ABU DHABI, June 16 (Reuters) - Abu Dhabi is introducing taxes on airline passengers and hotel guests as it seeks to compensate for a hit to government revenues from low oil prices.
Airline passengers departing from or transiting through Abu Dhabi International Airport will be charged an airport tax of 35 dirhams ($9.53) from June 30, said the Abu Dhabi government’s official gazette, seen on Thursday.
“Airlines will be responsible for collecting the fee and shall transfer the proceeds to Abu Dhabi Airports Company,” it said.
Some 1.96 million passengers travelled through Abu Dhabi International Airport in April. Neighbouring Dubai and Sharjah, also part of the United Arab Emirates, have announced similar airport taxes effective from June 30, as they try to compensate for the impact of an economic slowdown in the region.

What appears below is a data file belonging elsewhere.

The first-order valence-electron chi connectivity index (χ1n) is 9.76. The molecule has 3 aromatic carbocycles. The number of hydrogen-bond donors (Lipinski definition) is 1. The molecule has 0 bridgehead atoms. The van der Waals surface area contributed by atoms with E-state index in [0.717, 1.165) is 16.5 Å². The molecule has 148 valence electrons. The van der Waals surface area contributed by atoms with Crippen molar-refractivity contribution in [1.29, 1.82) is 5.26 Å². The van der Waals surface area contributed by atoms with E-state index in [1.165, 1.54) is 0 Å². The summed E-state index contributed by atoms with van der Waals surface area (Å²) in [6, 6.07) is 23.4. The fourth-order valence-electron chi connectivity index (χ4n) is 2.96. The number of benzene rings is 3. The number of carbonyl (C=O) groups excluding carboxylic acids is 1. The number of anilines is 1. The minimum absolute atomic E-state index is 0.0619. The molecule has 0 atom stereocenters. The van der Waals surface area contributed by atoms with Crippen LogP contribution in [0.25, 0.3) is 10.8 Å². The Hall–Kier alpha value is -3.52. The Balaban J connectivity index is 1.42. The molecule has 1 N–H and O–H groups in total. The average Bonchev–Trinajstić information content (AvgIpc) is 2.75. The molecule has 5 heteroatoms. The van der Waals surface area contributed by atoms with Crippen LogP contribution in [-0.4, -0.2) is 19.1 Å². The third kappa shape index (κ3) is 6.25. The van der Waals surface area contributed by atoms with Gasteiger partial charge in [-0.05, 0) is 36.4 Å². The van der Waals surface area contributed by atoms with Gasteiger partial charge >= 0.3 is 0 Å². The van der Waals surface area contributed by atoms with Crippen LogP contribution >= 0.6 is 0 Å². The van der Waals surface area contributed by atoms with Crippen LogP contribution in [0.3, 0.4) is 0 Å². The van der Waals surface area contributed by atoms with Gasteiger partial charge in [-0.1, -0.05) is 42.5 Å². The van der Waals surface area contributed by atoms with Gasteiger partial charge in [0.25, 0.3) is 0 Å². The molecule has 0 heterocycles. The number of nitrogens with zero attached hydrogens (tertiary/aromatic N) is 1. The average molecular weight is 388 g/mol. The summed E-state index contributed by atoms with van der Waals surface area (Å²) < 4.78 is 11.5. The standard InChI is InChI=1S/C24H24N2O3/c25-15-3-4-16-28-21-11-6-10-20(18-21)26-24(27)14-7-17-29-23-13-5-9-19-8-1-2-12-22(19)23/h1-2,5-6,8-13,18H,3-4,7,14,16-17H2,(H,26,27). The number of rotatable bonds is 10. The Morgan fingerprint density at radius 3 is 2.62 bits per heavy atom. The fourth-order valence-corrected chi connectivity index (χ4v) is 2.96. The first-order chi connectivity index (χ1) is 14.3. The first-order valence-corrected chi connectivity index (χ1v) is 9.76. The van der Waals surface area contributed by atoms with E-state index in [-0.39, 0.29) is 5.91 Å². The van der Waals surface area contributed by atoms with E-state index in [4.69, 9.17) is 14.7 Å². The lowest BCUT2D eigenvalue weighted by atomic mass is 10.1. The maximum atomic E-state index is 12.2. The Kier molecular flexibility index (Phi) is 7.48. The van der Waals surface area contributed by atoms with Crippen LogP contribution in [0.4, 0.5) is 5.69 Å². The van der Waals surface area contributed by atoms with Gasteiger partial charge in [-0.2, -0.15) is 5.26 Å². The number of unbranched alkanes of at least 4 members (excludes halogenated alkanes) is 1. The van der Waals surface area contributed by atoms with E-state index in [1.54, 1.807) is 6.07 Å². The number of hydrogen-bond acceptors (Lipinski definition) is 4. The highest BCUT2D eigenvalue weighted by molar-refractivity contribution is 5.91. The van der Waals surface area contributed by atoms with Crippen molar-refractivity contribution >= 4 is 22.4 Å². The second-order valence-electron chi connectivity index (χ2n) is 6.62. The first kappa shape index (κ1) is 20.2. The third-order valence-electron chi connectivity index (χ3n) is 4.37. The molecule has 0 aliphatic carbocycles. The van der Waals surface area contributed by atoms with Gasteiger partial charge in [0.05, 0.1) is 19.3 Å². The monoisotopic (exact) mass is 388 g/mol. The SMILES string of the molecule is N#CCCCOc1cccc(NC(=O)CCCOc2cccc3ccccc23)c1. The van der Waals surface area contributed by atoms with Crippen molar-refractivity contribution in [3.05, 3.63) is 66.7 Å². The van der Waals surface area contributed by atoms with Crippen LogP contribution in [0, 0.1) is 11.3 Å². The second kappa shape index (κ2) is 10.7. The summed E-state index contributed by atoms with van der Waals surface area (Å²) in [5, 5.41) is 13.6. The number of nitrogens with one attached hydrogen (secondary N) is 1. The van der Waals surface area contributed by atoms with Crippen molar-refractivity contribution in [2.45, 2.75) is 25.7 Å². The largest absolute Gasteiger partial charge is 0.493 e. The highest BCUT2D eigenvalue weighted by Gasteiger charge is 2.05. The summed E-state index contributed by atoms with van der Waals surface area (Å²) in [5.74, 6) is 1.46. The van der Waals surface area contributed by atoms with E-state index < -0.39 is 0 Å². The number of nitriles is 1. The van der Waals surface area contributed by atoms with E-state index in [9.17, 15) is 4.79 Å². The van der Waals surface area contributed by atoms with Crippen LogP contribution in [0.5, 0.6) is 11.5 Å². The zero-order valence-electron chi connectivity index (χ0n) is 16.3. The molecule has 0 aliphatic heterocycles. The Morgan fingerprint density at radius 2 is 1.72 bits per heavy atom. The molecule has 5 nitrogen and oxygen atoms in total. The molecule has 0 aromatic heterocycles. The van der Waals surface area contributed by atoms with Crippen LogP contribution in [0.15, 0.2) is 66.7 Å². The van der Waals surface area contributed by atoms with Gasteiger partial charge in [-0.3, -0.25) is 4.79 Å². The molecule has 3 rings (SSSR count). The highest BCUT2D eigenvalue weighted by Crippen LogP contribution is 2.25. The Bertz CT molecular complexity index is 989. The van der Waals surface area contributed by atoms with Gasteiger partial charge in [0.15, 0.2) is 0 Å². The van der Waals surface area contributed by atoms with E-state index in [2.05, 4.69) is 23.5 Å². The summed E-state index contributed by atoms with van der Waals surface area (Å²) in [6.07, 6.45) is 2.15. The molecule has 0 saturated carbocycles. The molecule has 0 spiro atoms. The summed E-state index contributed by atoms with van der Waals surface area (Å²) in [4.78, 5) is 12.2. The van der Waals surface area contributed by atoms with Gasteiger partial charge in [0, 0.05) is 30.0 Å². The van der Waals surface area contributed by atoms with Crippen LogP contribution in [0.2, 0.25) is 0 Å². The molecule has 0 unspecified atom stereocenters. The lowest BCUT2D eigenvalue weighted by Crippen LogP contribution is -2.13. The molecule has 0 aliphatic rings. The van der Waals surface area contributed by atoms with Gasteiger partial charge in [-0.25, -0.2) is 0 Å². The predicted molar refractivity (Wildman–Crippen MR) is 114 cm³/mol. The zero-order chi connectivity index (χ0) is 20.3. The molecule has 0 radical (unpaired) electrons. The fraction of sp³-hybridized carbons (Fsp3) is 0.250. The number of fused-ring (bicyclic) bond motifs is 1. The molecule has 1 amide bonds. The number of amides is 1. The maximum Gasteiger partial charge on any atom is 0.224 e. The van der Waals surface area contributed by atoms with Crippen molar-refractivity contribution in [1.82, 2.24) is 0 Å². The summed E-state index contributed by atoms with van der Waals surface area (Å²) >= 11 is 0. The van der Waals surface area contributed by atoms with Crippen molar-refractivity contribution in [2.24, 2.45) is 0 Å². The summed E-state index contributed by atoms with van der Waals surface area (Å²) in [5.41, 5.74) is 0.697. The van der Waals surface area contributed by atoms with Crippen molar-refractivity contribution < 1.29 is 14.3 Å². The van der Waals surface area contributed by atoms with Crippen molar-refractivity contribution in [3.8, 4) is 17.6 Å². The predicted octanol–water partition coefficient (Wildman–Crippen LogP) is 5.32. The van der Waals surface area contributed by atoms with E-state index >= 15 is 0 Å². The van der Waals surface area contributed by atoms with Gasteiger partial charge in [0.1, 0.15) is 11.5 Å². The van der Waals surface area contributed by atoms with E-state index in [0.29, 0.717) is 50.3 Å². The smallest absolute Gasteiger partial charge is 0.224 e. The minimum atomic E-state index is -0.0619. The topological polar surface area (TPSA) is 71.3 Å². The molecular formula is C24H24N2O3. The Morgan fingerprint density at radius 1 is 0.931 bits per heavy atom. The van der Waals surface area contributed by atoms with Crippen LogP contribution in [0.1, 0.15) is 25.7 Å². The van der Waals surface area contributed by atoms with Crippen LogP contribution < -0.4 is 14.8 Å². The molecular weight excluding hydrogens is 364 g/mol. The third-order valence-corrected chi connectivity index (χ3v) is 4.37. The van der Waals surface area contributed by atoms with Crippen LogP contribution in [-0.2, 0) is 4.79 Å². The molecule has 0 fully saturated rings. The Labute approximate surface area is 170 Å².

Abu Dhabi has also imposed a 4 percent municipality tax on hotel bills, as well as a 15 dirham charge per night per room, from the beginning of this month, the gazette said.
Emirates in the UAE have traditionally avoided imposing taxes, presenting their lack of taxation as a competitive advantage for business.
But Abu Dhabi’s fiscal balance, which was in a surplus of 6.9 billion dirhams in 2014, fell into a deficit of 32.4 billion dirhams in 2015, according to a recent bond prospectus from state-owned Abu Dhabi National Energy Co.
Abu Dhabi’s preliminary budget estimates for 2016 show a deficit of 36.9 billion dirhams, assuming an average oil price of $40 a barrel, the prospectus said. (Reporting By Stanley Carvalho; editing by Andrew Torchia and David Clarke)
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